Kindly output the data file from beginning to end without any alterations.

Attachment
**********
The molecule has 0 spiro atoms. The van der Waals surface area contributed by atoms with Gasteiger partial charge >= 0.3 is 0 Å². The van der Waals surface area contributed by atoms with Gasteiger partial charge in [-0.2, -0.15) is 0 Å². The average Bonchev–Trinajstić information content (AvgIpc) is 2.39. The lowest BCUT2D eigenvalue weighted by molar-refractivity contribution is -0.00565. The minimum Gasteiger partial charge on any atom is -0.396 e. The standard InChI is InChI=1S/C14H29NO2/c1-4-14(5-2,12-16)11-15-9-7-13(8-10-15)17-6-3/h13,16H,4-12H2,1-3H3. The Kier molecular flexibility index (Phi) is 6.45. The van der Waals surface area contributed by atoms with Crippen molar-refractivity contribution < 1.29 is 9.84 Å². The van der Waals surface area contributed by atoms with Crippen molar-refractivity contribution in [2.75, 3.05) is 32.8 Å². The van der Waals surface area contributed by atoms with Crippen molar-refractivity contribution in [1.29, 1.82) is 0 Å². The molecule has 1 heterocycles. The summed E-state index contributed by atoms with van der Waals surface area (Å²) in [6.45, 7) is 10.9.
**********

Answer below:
The molecule has 0 spiro atoms. The van der Waals surface area contributed by atoms with Gasteiger partial charge >= 0.3 is 0 Å². The van der Waals surface area contributed by atoms with Gasteiger partial charge in [-0.2, -0.15) is 0 Å². The average Bonchev–Trinajstić information content (AvgIpc) is 2.39. The lowest BCUT2D eigenvalue weighted by molar-refractivity contribution is -0.00565. The minimum Gasteiger partial charge on any atom is -0.396 e. The standard InChI is InChI=1S/C14H29NO2/c1-4-14(5-2,12-16)11-15-9-7-13(8-10-15)17-6-3/h13,16H,4-12H2,1-3H3. The Kier molecular flexibility index (Phi) is 6.45. The van der Waals surface area contributed by atoms with Crippen molar-refractivity contribution < 1.29 is 9.84 Å². The van der Waals surface area contributed by atoms with Crippen molar-refractivity contribution in [2.75, 3.05) is 32.8 Å². The van der Waals surface area contributed by atoms with Crippen molar-refractivity contribution in [1.29, 1.82) is 0 Å². The molecule has 1 heterocycles. The summed E-state index contributed by atoms with van der Waals surface area (Å²) in [6.45, 7) is 10.9.